While the Occupy Wall Street protesters are mad about many things, student debt stands out. And rightly so - when reckless banks destroy the economy, the government bails them out. But when college graduates can't pay their students loans back to banks because there are no jobs, due to banks destroying the economy, they're out of luck.
Now a group of Occupy protesters has launched a campaign encouraging students to repudiate their debt. "There is no justice in a system that openly invites profiteering on the part of lenders," they say.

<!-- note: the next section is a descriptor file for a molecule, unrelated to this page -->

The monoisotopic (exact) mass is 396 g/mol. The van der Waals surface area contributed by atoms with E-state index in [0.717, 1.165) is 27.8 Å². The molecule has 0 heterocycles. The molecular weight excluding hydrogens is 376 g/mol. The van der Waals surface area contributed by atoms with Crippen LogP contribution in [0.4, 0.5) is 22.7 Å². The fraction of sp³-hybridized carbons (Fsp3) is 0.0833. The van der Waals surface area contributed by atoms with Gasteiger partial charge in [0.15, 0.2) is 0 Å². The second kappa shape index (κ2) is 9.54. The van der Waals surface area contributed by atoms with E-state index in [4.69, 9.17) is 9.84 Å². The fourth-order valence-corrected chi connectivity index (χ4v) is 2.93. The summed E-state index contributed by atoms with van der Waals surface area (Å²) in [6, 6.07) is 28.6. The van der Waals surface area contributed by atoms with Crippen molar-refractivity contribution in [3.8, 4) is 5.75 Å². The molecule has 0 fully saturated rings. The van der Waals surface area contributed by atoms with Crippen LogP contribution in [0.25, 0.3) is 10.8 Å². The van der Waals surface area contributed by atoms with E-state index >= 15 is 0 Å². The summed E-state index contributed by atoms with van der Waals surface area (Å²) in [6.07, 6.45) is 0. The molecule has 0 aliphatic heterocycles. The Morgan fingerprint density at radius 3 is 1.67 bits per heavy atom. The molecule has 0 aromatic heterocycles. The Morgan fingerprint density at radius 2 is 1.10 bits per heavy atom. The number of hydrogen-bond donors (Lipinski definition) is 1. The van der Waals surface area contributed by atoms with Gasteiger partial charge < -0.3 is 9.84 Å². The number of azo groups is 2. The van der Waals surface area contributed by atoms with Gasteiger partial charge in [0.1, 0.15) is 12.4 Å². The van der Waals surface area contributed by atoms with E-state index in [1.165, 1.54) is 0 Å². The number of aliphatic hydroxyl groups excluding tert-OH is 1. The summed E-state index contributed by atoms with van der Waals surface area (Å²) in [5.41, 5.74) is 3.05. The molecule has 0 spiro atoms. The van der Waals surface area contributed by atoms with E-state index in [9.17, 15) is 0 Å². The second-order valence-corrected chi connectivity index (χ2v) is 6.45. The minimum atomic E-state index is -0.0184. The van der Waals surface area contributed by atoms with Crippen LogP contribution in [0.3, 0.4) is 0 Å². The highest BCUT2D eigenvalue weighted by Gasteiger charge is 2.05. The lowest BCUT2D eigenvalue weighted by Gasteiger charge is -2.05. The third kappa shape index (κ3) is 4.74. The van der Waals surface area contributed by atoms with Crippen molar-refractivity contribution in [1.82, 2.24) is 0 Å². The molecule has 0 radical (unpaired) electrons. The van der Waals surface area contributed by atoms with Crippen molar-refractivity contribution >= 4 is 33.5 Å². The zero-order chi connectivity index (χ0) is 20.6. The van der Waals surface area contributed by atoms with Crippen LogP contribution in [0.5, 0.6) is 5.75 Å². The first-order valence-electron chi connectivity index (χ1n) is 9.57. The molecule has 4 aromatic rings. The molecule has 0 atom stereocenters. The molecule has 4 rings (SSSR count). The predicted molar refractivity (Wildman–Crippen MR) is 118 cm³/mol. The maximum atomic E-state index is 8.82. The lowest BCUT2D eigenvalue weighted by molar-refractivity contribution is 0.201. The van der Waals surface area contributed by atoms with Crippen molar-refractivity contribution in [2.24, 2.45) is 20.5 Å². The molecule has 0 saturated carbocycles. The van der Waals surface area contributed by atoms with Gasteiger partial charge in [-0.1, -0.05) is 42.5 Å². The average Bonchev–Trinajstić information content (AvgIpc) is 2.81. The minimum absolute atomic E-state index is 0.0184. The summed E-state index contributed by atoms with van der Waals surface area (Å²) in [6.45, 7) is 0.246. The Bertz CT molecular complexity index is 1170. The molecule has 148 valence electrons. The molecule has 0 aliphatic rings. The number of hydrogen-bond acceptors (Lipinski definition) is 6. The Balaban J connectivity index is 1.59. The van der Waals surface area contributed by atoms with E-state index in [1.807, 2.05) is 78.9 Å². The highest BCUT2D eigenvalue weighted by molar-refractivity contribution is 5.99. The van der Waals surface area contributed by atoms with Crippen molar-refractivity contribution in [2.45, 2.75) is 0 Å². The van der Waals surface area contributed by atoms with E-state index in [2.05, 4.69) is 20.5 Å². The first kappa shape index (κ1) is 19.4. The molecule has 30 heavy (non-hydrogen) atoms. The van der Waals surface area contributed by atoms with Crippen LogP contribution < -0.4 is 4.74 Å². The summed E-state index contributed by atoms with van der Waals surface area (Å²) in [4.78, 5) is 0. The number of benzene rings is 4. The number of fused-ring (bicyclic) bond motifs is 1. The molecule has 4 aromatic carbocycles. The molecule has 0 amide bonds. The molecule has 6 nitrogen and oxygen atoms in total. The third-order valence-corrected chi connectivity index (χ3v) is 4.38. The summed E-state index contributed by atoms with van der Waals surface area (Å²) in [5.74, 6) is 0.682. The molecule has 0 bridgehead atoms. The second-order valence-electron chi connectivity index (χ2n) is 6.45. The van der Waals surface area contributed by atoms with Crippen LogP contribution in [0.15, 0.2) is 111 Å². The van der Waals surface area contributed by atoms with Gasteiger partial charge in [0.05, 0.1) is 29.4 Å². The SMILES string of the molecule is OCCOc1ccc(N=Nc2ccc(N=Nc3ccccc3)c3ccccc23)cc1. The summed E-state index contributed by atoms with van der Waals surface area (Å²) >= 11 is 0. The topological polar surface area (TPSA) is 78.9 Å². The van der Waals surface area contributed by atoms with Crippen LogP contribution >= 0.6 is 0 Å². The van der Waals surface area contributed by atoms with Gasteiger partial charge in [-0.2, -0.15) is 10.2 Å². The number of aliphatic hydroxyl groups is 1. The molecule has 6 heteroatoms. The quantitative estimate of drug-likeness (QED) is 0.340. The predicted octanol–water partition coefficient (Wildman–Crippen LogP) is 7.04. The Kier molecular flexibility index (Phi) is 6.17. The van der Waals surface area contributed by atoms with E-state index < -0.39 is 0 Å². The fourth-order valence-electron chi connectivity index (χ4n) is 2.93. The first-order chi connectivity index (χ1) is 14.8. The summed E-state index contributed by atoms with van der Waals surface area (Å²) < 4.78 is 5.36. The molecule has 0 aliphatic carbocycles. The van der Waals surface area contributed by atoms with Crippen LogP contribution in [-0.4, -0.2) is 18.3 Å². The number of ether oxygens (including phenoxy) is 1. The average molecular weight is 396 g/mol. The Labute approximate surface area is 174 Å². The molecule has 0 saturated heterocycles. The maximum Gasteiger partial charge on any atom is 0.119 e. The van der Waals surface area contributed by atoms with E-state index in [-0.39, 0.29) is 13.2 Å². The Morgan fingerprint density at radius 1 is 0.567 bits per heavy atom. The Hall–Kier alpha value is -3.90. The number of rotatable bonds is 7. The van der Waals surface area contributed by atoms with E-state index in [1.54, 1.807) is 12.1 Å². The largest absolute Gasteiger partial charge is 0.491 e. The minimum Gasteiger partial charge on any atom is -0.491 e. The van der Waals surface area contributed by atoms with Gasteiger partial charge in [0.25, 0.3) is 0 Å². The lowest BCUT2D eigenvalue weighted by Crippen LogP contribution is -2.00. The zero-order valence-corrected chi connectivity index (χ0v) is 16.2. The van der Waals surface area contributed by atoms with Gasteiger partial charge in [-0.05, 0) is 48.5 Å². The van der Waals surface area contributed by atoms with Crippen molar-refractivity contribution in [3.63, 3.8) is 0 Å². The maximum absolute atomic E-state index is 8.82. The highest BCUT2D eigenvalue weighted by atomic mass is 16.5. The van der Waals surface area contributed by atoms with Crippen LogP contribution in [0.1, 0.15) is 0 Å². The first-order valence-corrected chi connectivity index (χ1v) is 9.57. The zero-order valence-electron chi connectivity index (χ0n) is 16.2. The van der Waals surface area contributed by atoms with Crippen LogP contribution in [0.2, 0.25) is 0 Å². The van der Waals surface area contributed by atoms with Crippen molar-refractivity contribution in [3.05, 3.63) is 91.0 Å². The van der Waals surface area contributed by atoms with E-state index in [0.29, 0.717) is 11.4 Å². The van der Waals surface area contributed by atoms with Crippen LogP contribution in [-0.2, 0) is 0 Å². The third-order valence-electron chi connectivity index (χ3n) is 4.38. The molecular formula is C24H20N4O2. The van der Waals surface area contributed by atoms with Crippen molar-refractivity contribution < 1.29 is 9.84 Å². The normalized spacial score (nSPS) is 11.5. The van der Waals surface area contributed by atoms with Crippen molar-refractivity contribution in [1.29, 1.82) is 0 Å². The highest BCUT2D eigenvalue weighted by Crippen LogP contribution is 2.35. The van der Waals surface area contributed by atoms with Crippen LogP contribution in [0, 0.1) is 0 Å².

I understand the anger. But the debt repudiators have identified the wrong villain. The real profiteers in the higher education system aren't the lenders - they're the colleges and universities. And they've already been paid in full.
It's true that, until recently, most student loans were issued by private banks. But the interest rates were, for the most part, regulated and subsidized by the federal government. And after landmark reforms spearheaded by President Obama in 2010, private banks have been largely cut out of the system. Now the U.S. Department of Education does most of the lending, at relatively low rates.
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